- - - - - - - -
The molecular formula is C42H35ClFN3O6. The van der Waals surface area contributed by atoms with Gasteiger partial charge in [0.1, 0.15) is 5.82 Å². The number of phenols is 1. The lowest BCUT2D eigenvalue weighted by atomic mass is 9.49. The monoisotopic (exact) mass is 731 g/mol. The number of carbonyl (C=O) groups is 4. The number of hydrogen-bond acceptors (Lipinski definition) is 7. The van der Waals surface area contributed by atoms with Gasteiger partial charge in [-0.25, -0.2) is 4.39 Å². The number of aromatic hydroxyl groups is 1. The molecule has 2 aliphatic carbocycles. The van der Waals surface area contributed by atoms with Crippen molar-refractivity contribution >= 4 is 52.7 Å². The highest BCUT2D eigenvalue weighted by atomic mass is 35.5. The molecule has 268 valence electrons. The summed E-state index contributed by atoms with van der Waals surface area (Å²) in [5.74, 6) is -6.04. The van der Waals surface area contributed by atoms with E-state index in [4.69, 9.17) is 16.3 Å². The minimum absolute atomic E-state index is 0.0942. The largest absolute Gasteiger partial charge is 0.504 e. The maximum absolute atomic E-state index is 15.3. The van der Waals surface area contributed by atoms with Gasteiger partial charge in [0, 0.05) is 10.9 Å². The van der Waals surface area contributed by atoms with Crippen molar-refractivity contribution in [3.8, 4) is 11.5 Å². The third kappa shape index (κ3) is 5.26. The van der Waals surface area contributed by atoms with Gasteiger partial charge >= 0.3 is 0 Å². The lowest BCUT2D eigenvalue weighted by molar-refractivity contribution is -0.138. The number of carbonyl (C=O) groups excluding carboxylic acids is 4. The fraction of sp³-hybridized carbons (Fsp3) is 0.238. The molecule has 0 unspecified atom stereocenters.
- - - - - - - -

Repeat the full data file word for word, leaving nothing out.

The molecular formula is C42H35ClFN3O6. The van der Waals surface area contributed by atoms with Gasteiger partial charge in [0.1, 0.15) is 5.82 Å². The number of phenols is 1. The lowest BCUT2D eigenvalue weighted by atomic mass is 9.49. The monoisotopic (exact) mass is 731 g/mol. The number of carbonyl (C=O) groups is 4. The number of hydrogen-bond acceptors (Lipinski definition) is 7. The van der Waals surface area contributed by atoms with Gasteiger partial charge in [-0.25, -0.2) is 4.39 Å². The number of aromatic hydroxyl groups is 1. The molecule has 2 aliphatic carbocycles. The van der Waals surface area contributed by atoms with Crippen molar-refractivity contribution >= 4 is 52.7 Å². The highest BCUT2D eigenvalue weighted by atomic mass is 35.5. The molecule has 268 valence electrons. The summed E-state index contributed by atoms with van der Waals surface area (Å²) in [5.74, 6) is -6.04. The van der Waals surface area contributed by atoms with E-state index in [4.69, 9.17) is 16.3 Å². The minimum absolute atomic E-state index is 0.0942. The largest absolute Gasteiger partial charge is 0.504 e. The maximum absolute atomic E-state index is 15.3. The van der Waals surface area contributed by atoms with Gasteiger partial charge in [0, 0.05) is 10.9 Å². The van der Waals surface area contributed by atoms with Crippen molar-refractivity contribution in [3.8, 4) is 11.5 Å². The third kappa shape index (κ3) is 5.26. The van der Waals surface area contributed by atoms with Gasteiger partial charge >= 0.3 is 0 Å². The lowest BCUT2D eigenvalue weighted by molar-refractivity contribution is -0.138. The number of carbonyl (C=O) groups excluding carboxylic acids is 4. The fraction of sp³-hybridized carbons (Fsp3) is 0.238. The molecule has 0 unspecified atom stereocenters.